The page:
Australian and international research shows a strong link between the increases in violence against women following emergency events, such as natural disasters including bushfires or floods. For example:
- In the United States, there was found to be a four-fold increase in intimate partner violence following Hurricane Katrina.
- New Zealand police reported a 53 per cent increase in domestic violence after Canterbury earthquake in 2010.
- There was increased family violence in bushfire-affected communities in Victoria after the 2009 Black Saturday bushfires.
The stressful time of an emergency event can intensify existing gender inequalities, resulting in increases in gender-based violence in the home and the community.
During emergency events there is a heightened sense of instability, insecurity and fear, a loss of autonomy, and dependency on others for help.
An emergency event can change the types and severity of violence experienced by victim-survivors and they may become displaced and removed from their support networks, leaving them vulnerable and at increased risk for abuse, assault and exploitation.
Research indicates that violence against women increases in four main ways after emergency events:
(1) An increase in new violence – partners who haven’t been violent before the emergency event become violent.
(2) An intensification of pre-existing violence – partners who have been violent before becoming more violent.
(3) The common reluctance of women to report violence against them is intensified after an emergency event, as empathy sits with men who were ‘heroes’ responding to the event or who may be suffering as a result of their experience/impact the event has had on them.
(4) A reduction in normal supports – for example, victim-survivors who may have been able to seek assistance from neighbours, family and/or friends may no longer be able to do so, because of displacement or changes to housing.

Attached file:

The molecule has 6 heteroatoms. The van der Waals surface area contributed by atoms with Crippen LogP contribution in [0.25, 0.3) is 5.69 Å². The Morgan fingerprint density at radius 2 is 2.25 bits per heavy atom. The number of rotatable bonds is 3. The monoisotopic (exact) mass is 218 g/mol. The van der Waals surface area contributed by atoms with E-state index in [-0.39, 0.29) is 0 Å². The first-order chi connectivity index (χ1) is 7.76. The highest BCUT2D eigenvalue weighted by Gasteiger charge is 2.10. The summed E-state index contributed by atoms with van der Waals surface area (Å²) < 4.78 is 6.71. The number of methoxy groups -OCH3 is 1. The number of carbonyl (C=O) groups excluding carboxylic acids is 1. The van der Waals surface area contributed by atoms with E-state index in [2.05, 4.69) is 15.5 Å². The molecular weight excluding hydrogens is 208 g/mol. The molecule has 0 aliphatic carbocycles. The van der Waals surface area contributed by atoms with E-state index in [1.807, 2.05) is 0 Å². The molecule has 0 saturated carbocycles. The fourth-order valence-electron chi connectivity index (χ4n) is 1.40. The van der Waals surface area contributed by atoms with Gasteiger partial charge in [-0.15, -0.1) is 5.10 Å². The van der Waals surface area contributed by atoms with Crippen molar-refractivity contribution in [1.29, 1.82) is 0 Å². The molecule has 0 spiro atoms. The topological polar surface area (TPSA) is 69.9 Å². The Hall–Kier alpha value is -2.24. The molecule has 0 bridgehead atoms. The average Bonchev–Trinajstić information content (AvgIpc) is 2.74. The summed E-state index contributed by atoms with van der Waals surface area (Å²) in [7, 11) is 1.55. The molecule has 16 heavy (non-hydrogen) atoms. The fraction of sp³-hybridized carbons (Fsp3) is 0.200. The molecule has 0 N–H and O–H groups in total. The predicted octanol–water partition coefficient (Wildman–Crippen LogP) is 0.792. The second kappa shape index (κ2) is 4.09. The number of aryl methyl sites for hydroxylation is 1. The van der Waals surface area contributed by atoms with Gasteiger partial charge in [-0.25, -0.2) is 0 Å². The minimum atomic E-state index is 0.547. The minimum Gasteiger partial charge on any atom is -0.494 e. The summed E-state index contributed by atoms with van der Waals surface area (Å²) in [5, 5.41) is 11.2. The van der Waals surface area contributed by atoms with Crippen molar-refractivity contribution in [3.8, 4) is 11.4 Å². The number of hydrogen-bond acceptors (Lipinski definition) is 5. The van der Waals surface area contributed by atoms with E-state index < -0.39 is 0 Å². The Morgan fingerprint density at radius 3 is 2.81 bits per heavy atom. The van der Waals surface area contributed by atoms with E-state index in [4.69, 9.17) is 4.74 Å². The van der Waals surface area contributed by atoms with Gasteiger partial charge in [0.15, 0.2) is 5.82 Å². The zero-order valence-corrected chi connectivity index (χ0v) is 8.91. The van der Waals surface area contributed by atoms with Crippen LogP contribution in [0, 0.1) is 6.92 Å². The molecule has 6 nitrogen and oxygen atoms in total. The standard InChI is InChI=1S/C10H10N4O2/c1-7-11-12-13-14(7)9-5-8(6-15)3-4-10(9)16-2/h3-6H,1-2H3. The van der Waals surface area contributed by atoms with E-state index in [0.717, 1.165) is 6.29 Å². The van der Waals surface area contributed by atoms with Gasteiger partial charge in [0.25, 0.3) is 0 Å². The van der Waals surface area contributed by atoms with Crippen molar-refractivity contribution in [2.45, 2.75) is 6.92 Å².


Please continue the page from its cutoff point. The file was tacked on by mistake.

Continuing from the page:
Following an emergency event, there are a range of factors that lead to increased vulnerability. This includes grief, loss, trauma, homelessness, unemployment, families may be forced to spend more time together in crowded and/or unfamiliar environments, sense of loss of control, and increased alcohol and drug use.
Training for the Tasmanian emergency management sector
Emergency management centres and staff can play a critical role in supporting victim-survivors as part of their emergency management response.
In November 2020, the Family and Sexual Violence and Emergency Events training module went live on Tasmanian Emergency Management Training (TasEMT).
TasEMT is a resource to enable people with emergency management responsibilities to increase their capability and capacity to be proficient during the All Hazards phases of prevention, preparedness, response and recovery (PPRR).
The module is targeted towards anyone in the emergency management sector and anyone involved in developing emergency management/recovery policies, including:
- Local government / Tasmanian State Service Interoperability Register
- Volunteers / Support agencies / Not-for-profit organisations
- Control centres / operation centres / recovery and evacuation centres / WebEOC users
- Response Management Authority / Emergency Management Coordination / Recovery Coordinators
Having this understanding of the link between family and sexual violence and emergency events can assist individuals working in these areas to:
- appropriately respond to disclosures of family and sexual violence with the information provided in the module; and
- understand the additional barriers victim-survivors of family and sexual violence are faced with when developing recovery policies.